Oh, we're very excited. I mean, we're so lucky that this is a tour that--Alanis is so successful, the gigs are big, and so they're all outdoors. So I feel like this is a gift, a real gift because to spend yet another year at my age on the sidelines, and my band's age--it's a disaster. I mean, we'll be dead soon. We have to get going. So we're very grateful that we get to go out on the road this year. Then we follow up the Alanis/Liz Phair tour with going out and opening for our beloved Blondie in the UK. So we've got a great year planned and I can't believe my luck. I just feel so grateful.

Shirley, do you know Alanis Morissette? Do you know her personally?

I mean, we toured together in the 90s, so I don't know. Yes, I do know her. It sounds so pompous but yes, I do know her and I'm very grateful to her to be so generous as to invite us back, you know? 25 years or 20 years later is like a huge act of generosity on her part. To go out with her and have Liz Phair come along, it just is kind of a dream come true for me, you know, cuz I don't get to tour with a lot of women all the time.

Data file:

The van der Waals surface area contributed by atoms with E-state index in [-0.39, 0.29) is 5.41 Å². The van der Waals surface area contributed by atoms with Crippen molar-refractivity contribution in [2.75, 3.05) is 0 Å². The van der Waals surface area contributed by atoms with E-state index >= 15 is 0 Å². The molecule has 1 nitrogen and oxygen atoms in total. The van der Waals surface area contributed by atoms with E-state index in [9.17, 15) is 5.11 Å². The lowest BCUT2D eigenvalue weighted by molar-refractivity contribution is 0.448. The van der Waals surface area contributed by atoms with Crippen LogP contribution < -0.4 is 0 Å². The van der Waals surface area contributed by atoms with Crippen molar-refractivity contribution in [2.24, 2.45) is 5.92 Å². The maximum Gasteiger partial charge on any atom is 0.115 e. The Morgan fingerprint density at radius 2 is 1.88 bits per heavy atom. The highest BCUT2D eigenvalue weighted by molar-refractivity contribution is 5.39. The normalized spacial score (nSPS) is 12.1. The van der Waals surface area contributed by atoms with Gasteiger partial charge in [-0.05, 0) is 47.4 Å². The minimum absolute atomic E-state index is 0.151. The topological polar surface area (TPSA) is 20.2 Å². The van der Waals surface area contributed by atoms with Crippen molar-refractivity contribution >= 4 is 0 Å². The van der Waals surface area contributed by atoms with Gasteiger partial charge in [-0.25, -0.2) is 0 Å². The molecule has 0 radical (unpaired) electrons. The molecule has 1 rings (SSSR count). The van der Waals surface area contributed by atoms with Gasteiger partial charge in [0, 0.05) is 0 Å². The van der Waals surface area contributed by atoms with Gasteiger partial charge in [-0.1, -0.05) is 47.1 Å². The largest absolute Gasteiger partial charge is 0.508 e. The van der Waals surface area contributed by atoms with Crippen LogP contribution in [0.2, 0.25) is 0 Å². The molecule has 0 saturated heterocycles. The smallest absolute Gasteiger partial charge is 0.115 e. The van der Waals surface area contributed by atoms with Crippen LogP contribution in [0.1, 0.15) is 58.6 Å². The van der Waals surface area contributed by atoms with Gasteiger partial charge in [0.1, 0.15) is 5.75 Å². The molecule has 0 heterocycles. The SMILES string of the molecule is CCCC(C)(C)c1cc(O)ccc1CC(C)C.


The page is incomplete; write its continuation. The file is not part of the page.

Especially Alanis Morissette, I feel like she's come back around in popularity, maybe because of the anniversary of Jagged Little Pill but she's also releasing new music which is really cool to kind of see her back at it in that way. I wish that one of the dates was coming to the Twin Cities because the idea of Alanis Morissette and Liz Phair, two solo artists that were coming up at the same time in the alternative music scene. But one kind of got the--maybe the record companies had something to do with this--that like, "We only have room for one solo alternative act and it's going to be Alanis Morissette." Then I feel like Liz Phair kind of got left behind or Liz Phair should have been as big as Alanis Morissette is my point, I think.